Amidst the residual sounds of fireworks, Berlin’s UNKNOWN PLEASURES festival opened on New Year’s Day with the German premiere of Land Ho! by Aaron Katz and Martha Stephens. An apt selection for the start of a new year, the film follows two retirees traipsing around an otherworldly Icelandic landscape as they attempt to renegotiate their fragile relationship and make the best of unexpected, and unwelcome, changes in circumstance. Their luxurious vacation and playful interactions almost offset the characters’ under-the-surface desperation, as the film successfully portrays the oscillations between sadness and joy as a balancing act that must be carefully mastered throughout a lifetime.
Land HO! was only the first screening of a sixteen day program dedicated to North American independent cinema. This year’s programming consists of the German premiere of much-touted festival favorites such as Robert Greene’s Actress, a screening of Tim Sutton’s Memphis complimented by a live show by the film’s subject- musician Willis Earl Beal, and a special program dedicated to the essayistic works of Alfred Guzzetti, to name a few.
Founded seven years ago by Hannes Brühwiler, the festival welcomed New Yorker Andrew Grant as a co-programmer in 2011. Rooftop’s Danielle Kourtesis caught up with them to discuss their collaboration and this year’s selections.
Rooftop Films: Hannes, what was the impetus that lead you to found the festival?
Hannes Brühwiler: For years I’ve been interested in American independent films and I’ve always tried to see as many as possible. But it’s true that at the very beginning of UNKNOWN PLEASURES there was a group of films that I’d seen and I said to myself that someone has to screen them in Berlin. Among them were films by Aaron Katz, Josh and Benny Safdie, Joe Swanberg, and Barry Jenkins.
RTF: How has your vision evolved over the past seven years? Which core values are still intact?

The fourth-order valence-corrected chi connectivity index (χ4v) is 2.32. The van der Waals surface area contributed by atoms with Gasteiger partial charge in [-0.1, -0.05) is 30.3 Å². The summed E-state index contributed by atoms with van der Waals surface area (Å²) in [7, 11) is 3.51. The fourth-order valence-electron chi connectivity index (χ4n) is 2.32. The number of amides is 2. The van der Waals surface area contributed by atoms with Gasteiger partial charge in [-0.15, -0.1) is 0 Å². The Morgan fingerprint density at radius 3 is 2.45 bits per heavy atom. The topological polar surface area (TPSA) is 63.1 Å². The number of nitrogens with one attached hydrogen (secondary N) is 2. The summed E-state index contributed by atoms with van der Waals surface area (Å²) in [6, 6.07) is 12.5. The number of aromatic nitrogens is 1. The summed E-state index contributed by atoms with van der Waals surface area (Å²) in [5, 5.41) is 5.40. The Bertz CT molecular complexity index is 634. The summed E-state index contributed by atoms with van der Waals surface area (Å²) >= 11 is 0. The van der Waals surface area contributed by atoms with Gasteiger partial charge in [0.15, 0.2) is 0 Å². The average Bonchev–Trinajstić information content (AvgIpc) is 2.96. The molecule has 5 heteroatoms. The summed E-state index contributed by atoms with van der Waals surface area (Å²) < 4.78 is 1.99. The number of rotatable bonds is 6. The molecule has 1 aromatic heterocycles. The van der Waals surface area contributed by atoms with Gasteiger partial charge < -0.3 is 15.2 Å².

HB: Several ideas are at the core of the festival and haven’t changed much since the first year, but were refined and adjusted. We have quite a broad definition of what an independent film is and screen fiction films (from no budget to pretty big budget films) alongside documentaries and experimental films. I like very much this mix of different types of filmmaking presented next to each other and we are careful not to create an hierarchy among the selected films. Another important aspect is that we don’t understand ourselves as a “best of” festival, or a place where the most talked about films of the year are shown. Rather, our events are driven by careful programming and present a subjective view of what we think are some of the most interesting films of the past year.
RTF: Did you know that there was already an audience in Berlin or did you have to cultivate it?
HB: I was hoping that there was an audience but I also knew that I’d have to be careful about programming. We can’t program 20 films which are totally unknown. Each year we try to find a balance between films by known filmmakers and present them alongside smaller films. The idea is of course that the bigger films help the smaller films. In some cases this doesn’t work, but our general belief is that it works quite well.
RTF: Andrew was added as a co-programmer four years ago. How did you begin your collaboration?
Andrew Grant: When I was running Benten Films in the US, Hannes got in touch with me regarding a few titles we distributed, and we began an email-only collaboration. We finally met in person at the Berlinale in, I think, 2008, and then again when I moved to Berlin in 2010, at which time Hannes asked if I would like to join him in programming the festival.
HB: I actually contacted Andrew seven years ago for the first edition. He distributed two films by Aaron Katz which I was hoping to screen. A couple of years later I read on his blog that he moved to Berlin and I immediately wrote to him.
RFT: How has the festival changed with Andrew’s input?
HB: Before Andrew’s arrival I did the programming all by myself but I missed the feedback. I love the fact that Andrew and I argue over films. I believe that the program is much better because of that. Most of times we agree on which films we want to screen. But it gets really interesting if we disagree and it helps our programming.
RTF: Would you say you have two distinct programming personalities?
HB: An obvious difference is that I’m looking at American films from an European perspective.